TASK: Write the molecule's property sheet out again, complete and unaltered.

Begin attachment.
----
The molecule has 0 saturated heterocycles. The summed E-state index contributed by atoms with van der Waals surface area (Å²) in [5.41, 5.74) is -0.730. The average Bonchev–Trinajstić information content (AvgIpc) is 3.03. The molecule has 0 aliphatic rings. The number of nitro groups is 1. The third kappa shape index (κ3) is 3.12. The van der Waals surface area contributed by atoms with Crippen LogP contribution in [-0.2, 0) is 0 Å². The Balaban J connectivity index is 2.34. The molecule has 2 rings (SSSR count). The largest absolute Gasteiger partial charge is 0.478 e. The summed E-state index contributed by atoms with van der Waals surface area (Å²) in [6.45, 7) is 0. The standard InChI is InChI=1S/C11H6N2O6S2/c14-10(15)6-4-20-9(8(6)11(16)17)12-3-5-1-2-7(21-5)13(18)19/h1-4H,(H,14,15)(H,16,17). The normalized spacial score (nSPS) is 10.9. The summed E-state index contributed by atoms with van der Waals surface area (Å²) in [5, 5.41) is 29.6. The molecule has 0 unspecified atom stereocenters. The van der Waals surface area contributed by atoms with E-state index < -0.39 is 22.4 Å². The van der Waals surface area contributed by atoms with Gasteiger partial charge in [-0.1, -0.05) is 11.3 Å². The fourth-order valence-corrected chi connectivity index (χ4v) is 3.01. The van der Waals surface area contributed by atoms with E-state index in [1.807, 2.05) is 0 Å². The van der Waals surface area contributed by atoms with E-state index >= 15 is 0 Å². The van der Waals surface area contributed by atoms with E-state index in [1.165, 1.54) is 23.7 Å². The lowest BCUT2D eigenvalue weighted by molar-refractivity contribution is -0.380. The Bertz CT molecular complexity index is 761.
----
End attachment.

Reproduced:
The molecule has 0 saturated heterocycles. The summed E-state index contributed by atoms with van der Waals surface area (Å²) in [5.41, 5.74) is -0.730. The average Bonchev–Trinajstić information content (AvgIpc) is 3.03. The molecule has 0 aliphatic rings. The number of nitro groups is 1. The third kappa shape index (κ3) is 3.12. The van der Waals surface area contributed by atoms with Crippen LogP contribution in [-0.2, 0) is 0 Å². The Balaban J connectivity index is 2.34. The molecule has 2 rings (SSSR count). The largest absolute Gasteiger partial charge is 0.478 e. The summed E-state index contributed by atoms with van der Waals surface area (Å²) in [6.45, 7) is 0. The standard InChI is InChI=1S/C11H6N2O6S2/c14-10(15)6-4-20-9(8(6)11(16)17)12-3-5-1-2-7(21-5)13(18)19/h1-4H,(H,14,15)(H,16,17). The normalized spacial score (nSPS) is 10.9. The summed E-state index contributed by atoms with van der Waals surface area (Å²) in [5, 5.41) is 29.6. The molecule has 0 unspecified atom stereocenters. The van der Waals surface area contributed by atoms with E-state index < -0.39 is 22.4 Å². The van der Waals surface area contributed by atoms with Gasteiger partial charge in [-0.1, -0.05) is 11.3 Å². The fourth-order valence-corrected chi connectivity index (χ4v) is 3.01. The van der Waals surface area contributed by atoms with E-state index in [1.807, 2.05) is 0 Å². The van der Waals surface area contributed by atoms with E-state index >= 15 is 0 Å². The van der Waals surface area contributed by atoms with E-state index in [1.165, 1.54) is 23.7 Å². The lowest BCUT2D eigenvalue weighted by molar-refractivity contribution is -0.380. The Bertz CT molecular complexity index is 761.